Appeal by the defendant from a judgment of the Supreme Court, Kings County (Carroll, J.), rendered February 28, 2007, convicting him of robbery in the second degree, upon a jury verdict, and imposing sentence.
Published by New York State Law Reporting Bureau pursuant to Judiciary Law § 431.
This opinion is uncorrected and subject to revision before publication in the Official Reports.
STEVEN W. FISHER, J.P., HOWARD MILLER, RANDALL T. ENG and L. PRISCILLA HALL, JJ.
ORDERED that the judgment is affirmed.
The defendant's contention that the evidence was legally insufficient to support his conviction of robbery in the second degree is unpreserved for appellate review (see CPL 470.05; People v Hawkins, 11 NY3d 484, 492; People v Laviscount, 57 AD3d 1007, 1008). In any event, viewing the evidence in the light most favorable to the prosecution (see People v Contes, 60 NY2d 620), we find that it was legally sufficient to establish the defendant's guilt beyond a reasonable doubt (see Penal Law § 160.00, 160.10; People v Mattis, 46 AD3d 929 931--932). Moreover, in fulfilling our responsibility to conduct an independent review of the weight of the evidence (see CPL 470.15; People v Danielson, 9 NY3d 342), we nevertheless accord great deference to the factfinder's opportunity to view the witnesses, hear the testimony, and observe demeanor (see People v Mateo, 3 NY3d 383, 410, cert denied 542 US 946; People v Bleakley, 69 NY2d 490, 495). Upon reviewing the record here, we are satisfied that the verdict of guilt was not against the weight of the evidence (see People v Romero, 7 NY3d 633).
The defendant's contention that reversal is required because the verdicts on the two counts of robbery in the second degree were repugnant is without merit. Viewing the verdicts solely in terms of the elements as charged to the jury (see People v Tucker, 55 NY2d 1, 7), the acquittal returned on one of the counts of robbery in the second degree (see Penal Law § 160.10) did not negate any essential element of the charge of robbery in the second degree of which the defendant was convicted (see Penal Law § 160.10[a]). Moreover, the court submitted the two robbery counts in the alternative without objection by the defendant, thus making it clear before deliberations commenced that the jury would not be permitted to convict the defendant of both counts of robbery in the second degree regardless of its factual determinations. Under such circumstances, there is "no principled basis" to give the defendant the benefit of any perceived inconsistency in the verdicts (cf. People v Rayam, 94 NY2d 557, 562--563; United States v Powell, 469 US 57, 65).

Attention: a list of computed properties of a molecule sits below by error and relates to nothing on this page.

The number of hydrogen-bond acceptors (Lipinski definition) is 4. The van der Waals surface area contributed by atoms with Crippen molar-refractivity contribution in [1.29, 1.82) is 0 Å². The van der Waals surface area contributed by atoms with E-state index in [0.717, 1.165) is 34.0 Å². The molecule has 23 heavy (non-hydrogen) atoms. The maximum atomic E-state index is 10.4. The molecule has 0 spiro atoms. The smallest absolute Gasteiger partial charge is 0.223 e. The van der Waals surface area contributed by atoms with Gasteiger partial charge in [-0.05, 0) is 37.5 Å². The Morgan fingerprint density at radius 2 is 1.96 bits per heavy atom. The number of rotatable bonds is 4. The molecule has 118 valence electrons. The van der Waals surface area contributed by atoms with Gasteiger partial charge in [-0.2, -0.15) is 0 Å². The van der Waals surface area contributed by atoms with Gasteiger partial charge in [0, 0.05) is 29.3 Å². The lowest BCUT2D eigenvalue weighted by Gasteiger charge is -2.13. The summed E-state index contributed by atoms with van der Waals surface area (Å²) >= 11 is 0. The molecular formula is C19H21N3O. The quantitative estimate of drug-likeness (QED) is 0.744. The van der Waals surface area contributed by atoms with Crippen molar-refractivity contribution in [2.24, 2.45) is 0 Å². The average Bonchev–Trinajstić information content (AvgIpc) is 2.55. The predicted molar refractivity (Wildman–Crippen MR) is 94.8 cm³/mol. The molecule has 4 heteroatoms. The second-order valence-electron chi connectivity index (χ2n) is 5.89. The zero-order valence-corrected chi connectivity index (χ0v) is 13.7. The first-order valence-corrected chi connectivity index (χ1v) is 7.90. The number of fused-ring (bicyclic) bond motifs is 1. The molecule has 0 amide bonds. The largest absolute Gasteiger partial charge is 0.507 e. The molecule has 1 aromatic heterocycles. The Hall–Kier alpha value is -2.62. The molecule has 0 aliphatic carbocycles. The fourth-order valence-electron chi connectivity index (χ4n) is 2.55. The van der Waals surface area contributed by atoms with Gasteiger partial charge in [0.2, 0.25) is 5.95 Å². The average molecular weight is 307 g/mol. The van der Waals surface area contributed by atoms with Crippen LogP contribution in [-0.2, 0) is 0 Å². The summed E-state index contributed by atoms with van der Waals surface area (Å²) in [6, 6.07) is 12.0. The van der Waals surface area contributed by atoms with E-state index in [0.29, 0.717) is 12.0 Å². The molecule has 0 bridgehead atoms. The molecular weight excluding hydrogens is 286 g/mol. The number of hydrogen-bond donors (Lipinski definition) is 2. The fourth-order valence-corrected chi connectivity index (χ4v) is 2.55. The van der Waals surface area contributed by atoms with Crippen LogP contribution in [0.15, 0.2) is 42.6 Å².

The defendant was not denied his right to be present at a material stage of the trial when the court made an inquiry of a sworn juror (see CPL 270.35; People v Harris, 99 NY2d 202, 212; People v Oakes, 57 AD3d 1425, 1426; People v Rodriguez, 2 AD3d 296, 298). Nor did the sentencing court improvidently exercise its discretion in denying the defendant's request for youthful offender treatment (see People v Huffman, 47 AD3d 646; People v Polansky, 125 AD2d 342, 343).
The defendant's remaining contentions are without merit.
FISHER, J.P., MILLER, ENG and HALL, JJ., concur.
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